Arts and Culture

Roma: An Uneasy Focus On Class, Ethnic, Race Divisions

The critically acclaimed film “Roma,” with 10 Oscar nominations, including the history-making Best Actress nomination, a first for an indigenous woman, was a big winner at the 91st Academy Awards. Alfonso Cuarón won for Best Director, the second for the Mexican native, after winning in 2014 for “Gravity.” Cuaron was quick to thank Roma’s star, Yalitza Aparicio, saying that she and Marina de Tavira, “they are the film.”

For all of its accolades, the film based on Cuaron’s childhood memories in 1970s Mexico City, centering on an indigenous live-in maid, has ignited the conversation/debate about exploitation and discrimination. An issue Cuarón addressed in his acceptance speech: “I want to thank the Academy for recognizing a film centered around an indigenous woman. One of the 70 million domestic workers in the world without work rights, she’s a character that has historically been relegated in the background. As artists, it is our job to look where others don’t. This responsibility becomes much more important in times when we are being encouraged to look away.”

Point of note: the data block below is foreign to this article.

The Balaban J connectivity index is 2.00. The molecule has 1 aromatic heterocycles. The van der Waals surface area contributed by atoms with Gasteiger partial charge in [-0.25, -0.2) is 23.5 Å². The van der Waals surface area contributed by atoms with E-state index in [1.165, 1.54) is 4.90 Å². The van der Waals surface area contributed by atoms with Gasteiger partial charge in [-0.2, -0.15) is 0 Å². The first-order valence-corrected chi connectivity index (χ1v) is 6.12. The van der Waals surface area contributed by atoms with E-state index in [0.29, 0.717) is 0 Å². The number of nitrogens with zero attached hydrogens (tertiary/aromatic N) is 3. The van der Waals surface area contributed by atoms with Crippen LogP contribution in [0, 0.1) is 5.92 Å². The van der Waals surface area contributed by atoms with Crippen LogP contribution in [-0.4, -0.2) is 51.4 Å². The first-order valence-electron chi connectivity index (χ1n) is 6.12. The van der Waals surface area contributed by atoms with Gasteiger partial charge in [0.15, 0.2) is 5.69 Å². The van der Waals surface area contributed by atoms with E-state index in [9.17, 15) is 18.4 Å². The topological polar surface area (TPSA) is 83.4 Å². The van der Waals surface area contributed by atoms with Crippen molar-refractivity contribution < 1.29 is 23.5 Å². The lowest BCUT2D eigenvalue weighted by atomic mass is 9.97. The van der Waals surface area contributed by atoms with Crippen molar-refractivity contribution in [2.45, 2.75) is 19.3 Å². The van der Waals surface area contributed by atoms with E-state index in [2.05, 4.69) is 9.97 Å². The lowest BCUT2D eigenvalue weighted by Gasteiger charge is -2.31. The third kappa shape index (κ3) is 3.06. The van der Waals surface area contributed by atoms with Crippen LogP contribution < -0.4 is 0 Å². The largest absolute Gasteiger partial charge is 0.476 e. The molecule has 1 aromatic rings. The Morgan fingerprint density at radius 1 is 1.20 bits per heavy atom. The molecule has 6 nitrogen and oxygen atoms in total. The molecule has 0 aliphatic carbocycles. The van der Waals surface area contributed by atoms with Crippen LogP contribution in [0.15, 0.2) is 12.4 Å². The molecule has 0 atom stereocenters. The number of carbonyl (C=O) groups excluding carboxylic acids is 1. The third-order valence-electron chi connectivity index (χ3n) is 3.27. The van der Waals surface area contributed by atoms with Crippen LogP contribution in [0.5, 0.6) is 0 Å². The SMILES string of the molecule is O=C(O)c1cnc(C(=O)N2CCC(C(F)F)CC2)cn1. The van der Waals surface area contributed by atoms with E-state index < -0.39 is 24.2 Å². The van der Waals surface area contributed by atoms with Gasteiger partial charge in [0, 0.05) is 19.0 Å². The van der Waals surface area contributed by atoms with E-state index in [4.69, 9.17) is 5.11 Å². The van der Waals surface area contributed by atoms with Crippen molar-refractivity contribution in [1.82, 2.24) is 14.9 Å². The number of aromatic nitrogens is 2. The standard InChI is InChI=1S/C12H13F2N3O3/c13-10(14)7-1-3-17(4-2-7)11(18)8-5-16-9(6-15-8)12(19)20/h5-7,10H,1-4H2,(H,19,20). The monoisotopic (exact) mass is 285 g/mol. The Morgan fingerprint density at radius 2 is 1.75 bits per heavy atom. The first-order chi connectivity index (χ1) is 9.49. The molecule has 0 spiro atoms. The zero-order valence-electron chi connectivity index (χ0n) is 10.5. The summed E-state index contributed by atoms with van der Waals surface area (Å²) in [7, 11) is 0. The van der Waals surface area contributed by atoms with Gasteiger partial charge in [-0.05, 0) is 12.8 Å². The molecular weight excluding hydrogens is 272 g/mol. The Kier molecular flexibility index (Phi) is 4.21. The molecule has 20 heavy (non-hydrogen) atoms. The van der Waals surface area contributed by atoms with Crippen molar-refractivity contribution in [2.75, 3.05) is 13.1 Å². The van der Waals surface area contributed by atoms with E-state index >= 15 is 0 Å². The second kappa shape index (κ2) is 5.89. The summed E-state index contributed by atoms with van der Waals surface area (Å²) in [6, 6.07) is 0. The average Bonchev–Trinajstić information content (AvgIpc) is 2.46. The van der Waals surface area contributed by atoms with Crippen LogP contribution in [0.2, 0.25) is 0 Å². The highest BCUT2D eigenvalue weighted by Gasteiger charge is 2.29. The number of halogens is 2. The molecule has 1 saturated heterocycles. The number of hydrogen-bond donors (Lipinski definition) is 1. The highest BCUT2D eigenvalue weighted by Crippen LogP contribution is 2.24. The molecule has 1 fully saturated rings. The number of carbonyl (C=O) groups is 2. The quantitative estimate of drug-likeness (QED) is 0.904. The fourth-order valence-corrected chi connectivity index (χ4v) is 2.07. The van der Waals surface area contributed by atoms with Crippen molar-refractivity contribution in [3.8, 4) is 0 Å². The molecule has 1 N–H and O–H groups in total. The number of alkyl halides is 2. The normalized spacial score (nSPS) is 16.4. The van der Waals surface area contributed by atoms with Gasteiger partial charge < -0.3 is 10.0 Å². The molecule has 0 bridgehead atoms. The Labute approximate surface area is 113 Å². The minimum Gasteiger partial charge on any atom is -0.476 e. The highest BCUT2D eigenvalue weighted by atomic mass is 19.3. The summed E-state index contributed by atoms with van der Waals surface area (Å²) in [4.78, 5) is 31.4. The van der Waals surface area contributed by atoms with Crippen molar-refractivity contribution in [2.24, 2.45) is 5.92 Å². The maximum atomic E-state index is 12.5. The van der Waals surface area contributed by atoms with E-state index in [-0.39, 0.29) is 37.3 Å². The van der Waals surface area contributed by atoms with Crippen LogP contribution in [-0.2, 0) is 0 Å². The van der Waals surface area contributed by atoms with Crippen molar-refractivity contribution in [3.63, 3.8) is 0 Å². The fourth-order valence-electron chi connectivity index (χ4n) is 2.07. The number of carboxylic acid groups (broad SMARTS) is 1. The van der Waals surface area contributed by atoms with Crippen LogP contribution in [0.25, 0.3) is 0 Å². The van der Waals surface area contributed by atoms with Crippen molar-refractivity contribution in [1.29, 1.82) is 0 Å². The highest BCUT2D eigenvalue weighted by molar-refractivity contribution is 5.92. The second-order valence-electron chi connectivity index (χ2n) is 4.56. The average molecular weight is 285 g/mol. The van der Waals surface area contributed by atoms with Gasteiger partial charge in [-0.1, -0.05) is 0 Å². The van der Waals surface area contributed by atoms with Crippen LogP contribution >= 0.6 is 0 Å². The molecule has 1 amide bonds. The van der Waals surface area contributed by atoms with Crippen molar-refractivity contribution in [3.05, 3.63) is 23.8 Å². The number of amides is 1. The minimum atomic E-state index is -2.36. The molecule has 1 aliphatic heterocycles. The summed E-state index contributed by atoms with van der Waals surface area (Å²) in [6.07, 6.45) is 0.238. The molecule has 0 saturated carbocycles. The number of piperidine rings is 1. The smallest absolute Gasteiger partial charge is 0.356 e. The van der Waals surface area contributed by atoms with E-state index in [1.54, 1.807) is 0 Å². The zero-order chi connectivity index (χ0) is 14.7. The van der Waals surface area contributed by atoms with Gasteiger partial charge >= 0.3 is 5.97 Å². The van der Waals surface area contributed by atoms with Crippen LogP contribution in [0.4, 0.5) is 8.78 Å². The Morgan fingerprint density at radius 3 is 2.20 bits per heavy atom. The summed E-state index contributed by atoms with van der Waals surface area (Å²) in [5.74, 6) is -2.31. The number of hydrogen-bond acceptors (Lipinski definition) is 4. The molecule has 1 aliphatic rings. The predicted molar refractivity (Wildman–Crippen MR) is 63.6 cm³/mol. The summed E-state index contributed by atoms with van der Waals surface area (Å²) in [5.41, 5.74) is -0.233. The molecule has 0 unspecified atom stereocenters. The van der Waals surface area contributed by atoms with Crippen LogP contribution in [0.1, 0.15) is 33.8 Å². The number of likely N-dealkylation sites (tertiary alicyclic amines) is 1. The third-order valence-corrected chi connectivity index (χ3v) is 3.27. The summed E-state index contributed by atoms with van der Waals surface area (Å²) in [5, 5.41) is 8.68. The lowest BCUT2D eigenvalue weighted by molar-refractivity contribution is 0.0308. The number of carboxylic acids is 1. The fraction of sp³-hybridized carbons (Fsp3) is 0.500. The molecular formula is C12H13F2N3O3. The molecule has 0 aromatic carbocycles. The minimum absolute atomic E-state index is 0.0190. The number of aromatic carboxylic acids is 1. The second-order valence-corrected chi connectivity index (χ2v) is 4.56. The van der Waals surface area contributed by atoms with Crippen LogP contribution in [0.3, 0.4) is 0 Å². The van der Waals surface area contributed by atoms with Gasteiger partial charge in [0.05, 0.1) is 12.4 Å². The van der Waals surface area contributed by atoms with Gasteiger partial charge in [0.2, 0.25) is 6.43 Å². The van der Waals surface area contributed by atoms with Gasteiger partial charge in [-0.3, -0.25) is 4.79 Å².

Aparicio, with roots in the Mixtec and Triqui indigenous communities, is part of the nearly one-quarter of Mexico’s population of some 120 million people who are indigenous, according to government data. In an interview with the Los Angeles Times, the actress recognized the weight of the visibility her fame is bringing. “I know that everything that I am doing — if I do something wrong, they might think we are all that way. So I have to take good care of that image, our image,” she said.

For more on Carolina A. Miranda’s revealing interview with Aparicio, read ‘Roma’ star Yalitza Aparicio is so much more than her Oscar fairy tale
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